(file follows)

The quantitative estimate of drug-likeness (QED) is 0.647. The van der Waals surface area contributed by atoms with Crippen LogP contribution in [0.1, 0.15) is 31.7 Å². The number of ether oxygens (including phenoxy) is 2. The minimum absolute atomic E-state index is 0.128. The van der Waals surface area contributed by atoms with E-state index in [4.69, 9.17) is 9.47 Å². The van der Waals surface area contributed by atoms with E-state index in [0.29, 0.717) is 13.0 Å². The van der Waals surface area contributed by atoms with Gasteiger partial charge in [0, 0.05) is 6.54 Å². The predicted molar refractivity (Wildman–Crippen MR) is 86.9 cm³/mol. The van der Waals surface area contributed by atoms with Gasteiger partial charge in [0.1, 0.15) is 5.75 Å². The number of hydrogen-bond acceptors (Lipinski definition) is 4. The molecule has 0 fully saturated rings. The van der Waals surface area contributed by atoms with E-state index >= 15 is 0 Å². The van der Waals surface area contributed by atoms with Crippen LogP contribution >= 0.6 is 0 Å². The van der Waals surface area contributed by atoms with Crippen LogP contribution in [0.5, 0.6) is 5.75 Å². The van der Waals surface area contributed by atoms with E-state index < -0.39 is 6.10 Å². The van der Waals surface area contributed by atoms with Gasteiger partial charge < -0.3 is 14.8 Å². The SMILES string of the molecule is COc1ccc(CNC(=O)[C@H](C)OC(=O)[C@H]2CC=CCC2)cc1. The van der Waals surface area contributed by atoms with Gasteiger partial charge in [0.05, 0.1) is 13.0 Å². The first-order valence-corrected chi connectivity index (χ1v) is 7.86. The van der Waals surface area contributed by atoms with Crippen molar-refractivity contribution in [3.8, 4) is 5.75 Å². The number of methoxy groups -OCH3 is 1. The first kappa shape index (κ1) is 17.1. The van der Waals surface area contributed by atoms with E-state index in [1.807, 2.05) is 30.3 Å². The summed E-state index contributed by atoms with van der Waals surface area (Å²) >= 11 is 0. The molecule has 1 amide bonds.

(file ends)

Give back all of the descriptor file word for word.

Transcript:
The quantitative estimate of drug-likeness (QED) is 0.647. The van der Waals surface area contributed by atoms with Crippen LogP contribution in [0.1, 0.15) is 31.7 Å². The number of ether oxygens (including phenoxy) is 2. The minimum absolute atomic E-state index is 0.128. The van der Waals surface area contributed by atoms with E-state index in [4.69, 9.17) is 9.47 Å². The van der Waals surface area contributed by atoms with E-state index in [0.29, 0.717) is 13.0 Å². The van der Waals surface area contributed by atoms with Gasteiger partial charge in [0, 0.05) is 6.54 Å². The predicted molar refractivity (Wildman–Crippen MR) is 86.9 cm³/mol. The van der Waals surface area contributed by atoms with Gasteiger partial charge in [0.1, 0.15) is 5.75 Å². The number of hydrogen-bond acceptors (Lipinski definition) is 4. The molecule has 0 fully saturated rings. The van der Waals surface area contributed by atoms with E-state index >= 15 is 0 Å². The van der Waals surface area contributed by atoms with Crippen LogP contribution >= 0.6 is 0 Å². The van der Waals surface area contributed by atoms with Crippen LogP contribution in [0.5, 0.6) is 5.75 Å². The van der Waals surface area contributed by atoms with E-state index < -0.39 is 6.10 Å². The van der Waals surface area contributed by atoms with Gasteiger partial charge < -0.3 is 14.8 Å². The SMILES string of the molecule is COc1ccc(CNC(=O)[C@H](C)OC(=O)[C@H]2CC=CCC2)cc1. The van der Waals surface area contributed by atoms with Gasteiger partial charge in [0.05, 0.1) is 13.0 Å². The first-order valence-corrected chi connectivity index (χ1v) is 7.86. The van der Waals surface area contributed by atoms with Crippen molar-refractivity contribution in [3.8, 4) is 5.75 Å². The number of methoxy groups -OCH3 is 1. The first kappa shape index (κ1) is 17.1. The van der Waals surface area contributed by atoms with E-state index in [1.807, 2.05) is 30.3 Å². The summed E-state index contributed by atoms with van der Waals surface area (Å²) >= 11 is 0. The molecule has 1 amide bonds.